Getting off the Beaten Track
Previous posts have been concerned with the technology behind the Great Trails model, but for this one we thought we would discuss some information sources and techniques that can help planning a route where the usual map doesn’t present clear options. Many National Parks and Areas of Outstanding Natural Beauty contain large areas of Access Land which can be freely roamed on foot without the usual constraints of rights of way. Full details on Access Land may be found at https://www.gov.uk/right-of-way-open-access-land/use-your-right-to-roam and the extent of Access Land may be seen on the 1:25,000 Ordnance Survey (OS) map with a brown boundary and light green shading as shown below.
OS Map showing Access Land
It’s worth checking out the rules in detail at the link above, but suffice to say that as long as you enter the land from a right of way you are free to go where you wish. This is important in the Lake District where a number of the Wainwright peaks are not accessible using rights of way.
With the travel restrictions over the past year we have been exploring our local area of the North Pennines far more. This area offers a lot of great walking, however the routes are less popular and documented than those in the Lake District. Whilst Access Land covers most of the area there are relatively few established rights of way and thus determining a good route can be challenging. Obstacles such as rivers, bogs, walls and fences can make going very tough and add hours on to a walk and maps can only take you so far in determining the best route. However we have found a couple of useful tools for planning a route across Access Land which we will cover below.
Open Street Map (OSM) - www.openstreetmap.org
Open Street Map (OSM) is essentially the mapping equivalent of wikipedia, a collaborative project to create a free, editable map of the world. As with wikipedia this has resulted in something that is far better than you may expect. Whilst it is well structured, there are less rules about what can and can’t be included and one of the major benefits of this is the number of footpaths included, if it is well trodden it is likely to be on the map. The comparison for Sheffield Pike below shows the difference between the OS 1:25000 map and OSM. In the OSM map the multiple routes up this Wainwright may be seen where no path is shown on the OS map.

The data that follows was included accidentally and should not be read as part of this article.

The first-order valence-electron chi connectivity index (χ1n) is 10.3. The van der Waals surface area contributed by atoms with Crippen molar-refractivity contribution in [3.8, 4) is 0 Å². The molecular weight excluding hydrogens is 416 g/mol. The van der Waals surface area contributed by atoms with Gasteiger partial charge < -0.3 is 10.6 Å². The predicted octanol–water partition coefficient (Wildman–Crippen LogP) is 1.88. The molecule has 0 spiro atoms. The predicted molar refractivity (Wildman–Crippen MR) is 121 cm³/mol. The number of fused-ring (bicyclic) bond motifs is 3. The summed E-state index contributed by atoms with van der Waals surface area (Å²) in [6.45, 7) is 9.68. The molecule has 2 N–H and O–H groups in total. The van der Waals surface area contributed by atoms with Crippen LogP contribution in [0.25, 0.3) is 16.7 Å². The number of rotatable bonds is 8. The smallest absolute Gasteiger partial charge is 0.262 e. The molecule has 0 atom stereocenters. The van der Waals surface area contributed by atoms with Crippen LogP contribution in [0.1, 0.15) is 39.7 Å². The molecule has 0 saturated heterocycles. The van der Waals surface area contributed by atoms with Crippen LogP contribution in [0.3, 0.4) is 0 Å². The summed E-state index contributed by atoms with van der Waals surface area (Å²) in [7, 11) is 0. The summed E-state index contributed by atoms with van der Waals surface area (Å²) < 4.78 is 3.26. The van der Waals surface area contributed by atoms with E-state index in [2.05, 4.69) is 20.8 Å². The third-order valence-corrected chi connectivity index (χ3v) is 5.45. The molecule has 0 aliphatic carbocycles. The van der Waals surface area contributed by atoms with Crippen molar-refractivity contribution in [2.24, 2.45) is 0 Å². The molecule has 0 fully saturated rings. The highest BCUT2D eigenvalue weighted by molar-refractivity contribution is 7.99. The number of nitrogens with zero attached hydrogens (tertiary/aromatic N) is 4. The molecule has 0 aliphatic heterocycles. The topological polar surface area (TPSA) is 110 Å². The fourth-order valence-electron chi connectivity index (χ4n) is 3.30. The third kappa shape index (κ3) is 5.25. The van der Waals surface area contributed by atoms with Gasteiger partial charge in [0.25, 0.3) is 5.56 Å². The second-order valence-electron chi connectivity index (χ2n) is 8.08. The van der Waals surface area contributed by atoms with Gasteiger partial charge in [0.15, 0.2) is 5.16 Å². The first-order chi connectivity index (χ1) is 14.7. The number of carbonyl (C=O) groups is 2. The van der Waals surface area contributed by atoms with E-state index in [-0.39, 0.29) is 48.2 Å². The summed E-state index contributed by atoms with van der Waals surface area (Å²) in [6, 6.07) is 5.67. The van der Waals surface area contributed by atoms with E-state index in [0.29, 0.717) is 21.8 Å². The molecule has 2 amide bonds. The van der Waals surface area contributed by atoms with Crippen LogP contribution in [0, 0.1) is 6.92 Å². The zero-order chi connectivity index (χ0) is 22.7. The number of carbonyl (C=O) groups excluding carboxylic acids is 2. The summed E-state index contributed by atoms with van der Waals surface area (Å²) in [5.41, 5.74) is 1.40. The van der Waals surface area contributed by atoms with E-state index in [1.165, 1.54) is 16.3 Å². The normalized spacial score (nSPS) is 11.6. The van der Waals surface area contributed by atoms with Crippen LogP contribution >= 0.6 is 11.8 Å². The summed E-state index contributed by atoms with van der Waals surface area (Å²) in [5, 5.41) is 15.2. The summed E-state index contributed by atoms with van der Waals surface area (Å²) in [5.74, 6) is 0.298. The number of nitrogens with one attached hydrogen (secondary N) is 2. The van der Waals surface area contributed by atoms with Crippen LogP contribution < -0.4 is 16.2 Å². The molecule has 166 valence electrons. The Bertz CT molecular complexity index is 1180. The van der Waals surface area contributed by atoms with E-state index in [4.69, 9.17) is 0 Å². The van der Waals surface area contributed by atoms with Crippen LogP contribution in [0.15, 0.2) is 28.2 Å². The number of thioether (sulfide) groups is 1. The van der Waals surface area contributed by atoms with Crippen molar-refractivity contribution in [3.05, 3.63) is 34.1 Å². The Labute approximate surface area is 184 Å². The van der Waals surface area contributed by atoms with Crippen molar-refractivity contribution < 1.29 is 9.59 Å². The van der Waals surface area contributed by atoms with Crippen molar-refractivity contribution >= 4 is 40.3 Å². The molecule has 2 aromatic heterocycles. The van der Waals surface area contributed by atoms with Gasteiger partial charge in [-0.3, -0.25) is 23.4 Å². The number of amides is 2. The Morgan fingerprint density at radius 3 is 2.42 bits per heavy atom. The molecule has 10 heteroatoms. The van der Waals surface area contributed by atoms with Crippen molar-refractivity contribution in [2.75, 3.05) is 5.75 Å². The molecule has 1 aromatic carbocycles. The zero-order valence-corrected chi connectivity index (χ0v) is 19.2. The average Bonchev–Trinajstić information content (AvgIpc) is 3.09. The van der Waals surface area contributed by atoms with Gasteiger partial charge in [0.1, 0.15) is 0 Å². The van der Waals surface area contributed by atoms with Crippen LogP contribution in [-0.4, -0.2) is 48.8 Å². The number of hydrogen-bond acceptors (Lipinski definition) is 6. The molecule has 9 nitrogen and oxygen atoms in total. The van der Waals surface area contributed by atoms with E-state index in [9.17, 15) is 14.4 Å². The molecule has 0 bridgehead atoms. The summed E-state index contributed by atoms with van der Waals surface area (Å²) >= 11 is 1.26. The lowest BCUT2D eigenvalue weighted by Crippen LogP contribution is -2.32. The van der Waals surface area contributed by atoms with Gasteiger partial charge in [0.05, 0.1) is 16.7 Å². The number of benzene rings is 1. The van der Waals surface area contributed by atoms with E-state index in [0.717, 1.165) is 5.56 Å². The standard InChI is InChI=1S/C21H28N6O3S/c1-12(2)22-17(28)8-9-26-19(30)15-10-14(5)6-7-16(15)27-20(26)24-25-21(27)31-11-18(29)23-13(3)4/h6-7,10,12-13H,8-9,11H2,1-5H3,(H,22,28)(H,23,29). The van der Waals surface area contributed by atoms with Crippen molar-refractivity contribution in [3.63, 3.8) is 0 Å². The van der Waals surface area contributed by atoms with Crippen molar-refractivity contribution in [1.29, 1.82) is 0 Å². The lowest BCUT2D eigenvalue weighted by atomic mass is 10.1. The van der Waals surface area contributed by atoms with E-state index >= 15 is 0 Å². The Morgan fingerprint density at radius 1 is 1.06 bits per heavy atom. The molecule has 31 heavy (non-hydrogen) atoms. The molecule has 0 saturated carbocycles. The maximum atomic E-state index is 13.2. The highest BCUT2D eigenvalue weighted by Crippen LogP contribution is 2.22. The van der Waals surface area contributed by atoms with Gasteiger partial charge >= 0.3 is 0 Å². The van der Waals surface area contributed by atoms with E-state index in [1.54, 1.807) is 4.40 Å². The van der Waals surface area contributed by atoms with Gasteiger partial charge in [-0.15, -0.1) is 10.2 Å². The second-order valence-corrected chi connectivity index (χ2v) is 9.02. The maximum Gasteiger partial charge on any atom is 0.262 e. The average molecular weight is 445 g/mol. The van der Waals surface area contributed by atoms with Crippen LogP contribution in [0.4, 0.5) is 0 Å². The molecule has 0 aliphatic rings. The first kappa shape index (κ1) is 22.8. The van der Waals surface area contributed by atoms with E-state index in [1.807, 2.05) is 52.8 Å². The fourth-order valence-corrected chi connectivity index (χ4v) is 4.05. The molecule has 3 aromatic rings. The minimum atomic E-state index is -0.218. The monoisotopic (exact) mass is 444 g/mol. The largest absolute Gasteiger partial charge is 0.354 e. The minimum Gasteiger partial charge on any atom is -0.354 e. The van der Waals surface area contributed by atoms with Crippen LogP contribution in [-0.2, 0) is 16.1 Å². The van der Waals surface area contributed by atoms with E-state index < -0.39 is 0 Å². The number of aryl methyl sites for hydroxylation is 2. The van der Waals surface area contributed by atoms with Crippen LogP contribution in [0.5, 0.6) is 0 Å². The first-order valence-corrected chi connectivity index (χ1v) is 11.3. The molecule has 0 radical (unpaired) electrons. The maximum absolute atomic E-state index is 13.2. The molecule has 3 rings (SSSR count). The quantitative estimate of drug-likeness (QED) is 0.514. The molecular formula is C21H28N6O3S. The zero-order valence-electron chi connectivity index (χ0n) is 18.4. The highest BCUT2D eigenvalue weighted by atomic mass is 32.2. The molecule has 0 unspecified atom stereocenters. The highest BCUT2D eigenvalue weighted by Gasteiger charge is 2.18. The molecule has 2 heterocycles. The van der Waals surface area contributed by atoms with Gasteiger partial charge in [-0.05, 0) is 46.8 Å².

Sheffield Pike - OSM (left) compared to 1:25000 OS Map (right)
In popular areas, such as the Lake District, OSM can really help to fill in the gaps left by the OS maps. However in less popular areas, such as the Northern Pennines, this doesn’t provide a full solution. An example of this is a horseshoe route that we walked a few weeks ago taking in Thack Moor, Watch Hill and Black Fell. It may be seen from the pictures below that whilst the route to the Summit of Thack Moor and Watch Hill is fairly clear, it’s hard to establish the best way along the ridge to Black Fell and the descent to Hartside. Moreover the OS Map does show that there are walls to be negotiated on this route.
Thack Moor - OSM (left) compared to 1:25000 OS Map (right)
Looking at the aerial imagery in Google Earth (https://www.google.co.uk/intl/en_uk/earth/) or an application like OS Maps (https://osmaps.ordnancesurvey.co.uk) can provide some hints here but a clearer picture can often be obtained from the Strava Global Heatmap
Strava Global Heatmap - www.strava.com
The Strava Global Heatmap shows an aggregated view of the routes cycled, walked, run, swam and skied by uses of the Strava application who have made their data public. This is represented as a Heatmap where the hotter colour represents more people traversing that part of the map. This produces an incredible picture of activity in a certain area and this crowd sourced information is a very strong indication of the best route. The Strava Heatmap for the same area is shown below clearly showing the best route between the three summits. It is possible to overlay the heat map data over the satellite imagery and use this to coordinate route plotting with a tool that also supports plotting over aerial imagery, such as OS Maps or Google Earth. The route may then be downloaded to navigation devices to help provide a guide whilst waking.
Thack Moor - Strava Heatmap
We have found using the Strava Heatmap is very reliable manner to help plan the best routes in less popular areas.
It is important to state that whilst electronic route planning and navigation can make life a lot easier and help to explore a new area, good navigation skills and an appreciation of the terrain and weather (at the height you plan to reach) are even more important in the less popular areas. We have walked all day without seeing anybody and mobile phone reception is patchy at best so it is vital to go well prepared with a hard copy of the route and have a compass and paper map as backup and know how to use them.
One other consideration is that Access Land is subject to closure so it is advisable to check online before departure. It’s possible to search for close information at http://www.openaccess.naturalengland.org.uk/wps/portal/oasys/maps/MapSearch
We hope the above will help you find some great routes with the minimum of obstacles.